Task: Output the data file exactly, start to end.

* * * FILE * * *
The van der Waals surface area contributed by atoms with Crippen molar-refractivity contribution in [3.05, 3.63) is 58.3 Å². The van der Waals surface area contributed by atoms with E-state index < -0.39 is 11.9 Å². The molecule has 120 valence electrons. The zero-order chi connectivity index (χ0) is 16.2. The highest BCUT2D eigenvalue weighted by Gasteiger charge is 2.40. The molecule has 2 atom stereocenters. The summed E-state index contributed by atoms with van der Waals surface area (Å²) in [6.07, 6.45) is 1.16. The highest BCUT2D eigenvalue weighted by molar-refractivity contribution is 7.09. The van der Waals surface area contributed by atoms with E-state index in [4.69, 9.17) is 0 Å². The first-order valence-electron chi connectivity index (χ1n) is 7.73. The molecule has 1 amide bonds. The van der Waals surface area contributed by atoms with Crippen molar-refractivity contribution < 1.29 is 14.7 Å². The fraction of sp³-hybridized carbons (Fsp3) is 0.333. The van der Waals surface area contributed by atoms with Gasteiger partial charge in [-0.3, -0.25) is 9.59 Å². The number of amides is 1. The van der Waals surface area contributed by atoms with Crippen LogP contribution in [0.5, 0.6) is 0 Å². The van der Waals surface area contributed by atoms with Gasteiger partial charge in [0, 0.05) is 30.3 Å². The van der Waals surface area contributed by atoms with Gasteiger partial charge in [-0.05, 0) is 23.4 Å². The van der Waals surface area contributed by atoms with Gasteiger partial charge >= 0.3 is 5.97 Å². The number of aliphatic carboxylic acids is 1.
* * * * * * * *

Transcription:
The van der Waals surface area contributed by atoms with Crippen molar-refractivity contribution in [3.05, 3.63) is 58.3 Å². The van der Waals surface area contributed by atoms with E-state index < -0.39 is 11.9 Å². The molecule has 120 valence electrons. The zero-order chi connectivity index (χ0) is 16.2. The highest BCUT2D eigenvalue weighted by Gasteiger charge is 2.40. The molecule has 2 atom stereocenters. The summed E-state index contributed by atoms with van der Waals surface area (Å²) in [6.07, 6.45) is 1.16. The highest BCUT2D eigenvalue weighted by molar-refractivity contribution is 7.09. The van der Waals surface area contributed by atoms with E-state index in [4.69, 9.17) is 0 Å². The first-order valence-electron chi connectivity index (χ1n) is 7.73. The molecule has 1 amide bonds. The van der Waals surface area contributed by atoms with Crippen molar-refractivity contribution < 1.29 is 14.7 Å². The fraction of sp³-hybridized carbons (Fsp3) is 0.333. The van der Waals surface area contributed by atoms with Gasteiger partial charge in [-0.3, -0.25) is 9.59 Å². The number of amides is 1. The van der Waals surface area contributed by atoms with Crippen LogP contribution in [0.5, 0.6) is 0 Å². The van der Waals surface area contributed by atoms with Gasteiger partial charge in [0, 0.05) is 30.3 Å². The van der Waals surface area contributed by atoms with Gasteiger partial charge in [-0.05, 0) is 23.4 Å². The van der Waals surface area contributed by atoms with Gasteiger partial charge >= 0.3 is 5.97 Å². The number of aliphatic carboxylic acids is 1.